Can More Working Women Fill the Labor Market Gaps?

By Joseph Coombs June 20, 2017
Can More Working Women Fill the Labor Market Gaps?

Recent research shows that women could play a significant role in filling the record number of job openings available.

The U.S. Bureau of Labor Statistics (BLS) announced that there were 6 million job openings in April, the largest amount of available jobs since the BLS began providing the statistic in 2000. But many employers are struggling to find properly skilled workers for open positions.

Globally, women make up half of the world's working-age population, but "continue to be underrepresented" in the labor market, according to a March study from Gallup and the International Labour Organization (ILO). In 2016, half of working-age women (50 percent) were participating in the global labor market, compared with 76 percent of men, the study said.

"Worldwide, productivity is slowing, which means human development is slowing," said Gallup Chairman and CEO Jim Clifton, in the report. "One solution to this incredibly depressing situation is to dramatically increase the number of women who have full and productive employment. And we need more women in management and leadership roles."

The Gallup/ILO report was based on interviews with nearly 149,000 adults in 142 countries and territories around the world. Women were asked if they would prefer to work at a paid job or to stay at home and take care of their family and the housework, or both. Men were asked a similar question about what they would prefer for the women in their households.

Seven out of 10 (70 percent) women said they would prefer that they work at a paid job, and that total "notably includes a majority of women who are not currently in the workforce," the report said. Even if job opportunities exist for women, there's a gender gap in some parts of the world about the notion of women going to work. In North Africa, for example, 79 percent of women believe that work outside the home is acceptable, compared with 57 percent of men, the study said.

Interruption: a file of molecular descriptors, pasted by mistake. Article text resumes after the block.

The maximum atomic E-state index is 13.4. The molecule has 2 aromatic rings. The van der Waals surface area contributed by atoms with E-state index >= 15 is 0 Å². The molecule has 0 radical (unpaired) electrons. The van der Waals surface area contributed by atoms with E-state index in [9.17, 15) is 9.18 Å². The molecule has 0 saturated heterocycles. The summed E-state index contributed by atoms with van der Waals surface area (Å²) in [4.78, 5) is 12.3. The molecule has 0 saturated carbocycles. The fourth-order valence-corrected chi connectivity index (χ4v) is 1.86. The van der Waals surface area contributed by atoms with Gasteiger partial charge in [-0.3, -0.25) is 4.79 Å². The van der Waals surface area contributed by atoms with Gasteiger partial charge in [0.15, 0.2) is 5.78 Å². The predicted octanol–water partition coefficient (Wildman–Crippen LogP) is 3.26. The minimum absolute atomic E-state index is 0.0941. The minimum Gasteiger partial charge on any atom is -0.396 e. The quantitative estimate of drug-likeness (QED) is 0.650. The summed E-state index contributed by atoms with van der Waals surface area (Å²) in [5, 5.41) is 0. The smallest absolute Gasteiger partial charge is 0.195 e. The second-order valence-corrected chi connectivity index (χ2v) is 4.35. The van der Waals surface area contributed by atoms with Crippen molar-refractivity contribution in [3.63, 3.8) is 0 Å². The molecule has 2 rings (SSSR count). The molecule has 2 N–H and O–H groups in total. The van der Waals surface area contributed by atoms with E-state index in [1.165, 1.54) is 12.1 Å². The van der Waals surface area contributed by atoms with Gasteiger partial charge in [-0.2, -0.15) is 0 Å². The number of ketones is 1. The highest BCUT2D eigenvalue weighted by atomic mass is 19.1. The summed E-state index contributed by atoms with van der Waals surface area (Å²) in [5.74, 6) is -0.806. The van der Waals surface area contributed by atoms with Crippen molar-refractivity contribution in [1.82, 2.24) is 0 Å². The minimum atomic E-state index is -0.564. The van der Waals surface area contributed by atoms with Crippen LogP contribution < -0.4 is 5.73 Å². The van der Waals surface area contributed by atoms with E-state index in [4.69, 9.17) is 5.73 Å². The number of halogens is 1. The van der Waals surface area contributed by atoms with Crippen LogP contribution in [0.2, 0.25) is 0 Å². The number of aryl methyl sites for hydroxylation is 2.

Another report by the BLS showed that women's labor force participation in the United States has slowly declined since hitting a peak of 60 percent in 1999. The most recent BLS data available, from May, show that women's participation was 56.9 percent.

The BLS report provides evidence that more women are obtaining degrees and perhaps boosting their earning power as a result. Among women ages 25 to 64 in the U.S. labor force, the proportion with a college degree more than tripled from 1970 to 2015, increasing from 11 percent to 41 percent, according to the report.

The gap in women's earnings as a proportion of men's earnings has also narrowed over time. In 1979, women working full time earned 62 percent of what men earned; in 2015, women's earnings were 81 percent of men's.

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Elsewhere, a recent data analysis by the U.S. Department of Labor (DOL) shows that women have made strides in filling the ranks of professional and managerial occupations. In 2016, more than 1 in 3 lawyers was female, compared to fewer than 1 in 10 in 1974, according to the DOL. Women also occupy the majority of management occupations in several fields, including human resources managers (74 percent), social and community service managers (71 percent), and education administrators (65 percent), according to the DOL's analysis.

The overall labor force participation rate will continue to decline in the future, largely due to retirements among Baby Boomers, said Michael Williams, an economist and consultant in Atlanta. However, recent projections by the Congressional Budget Office for 2017-47 show that women's labor force participation will increase during the first 10 years of that time frame and then level off thereafter, Williams said.

"Women may be filling the labor market void in the U.S. for any number of reasons," Williams said. "It is women that often support children without a spouse, and this provides motivation to work. Women statistically live longer than men in the U.S., and many women look for activities after their spouse dies. Also, women are now graduating at a higher rate than men from high school, college and graduate school."

Joseph Coombs is a freelance writer based in Springfield, Va.

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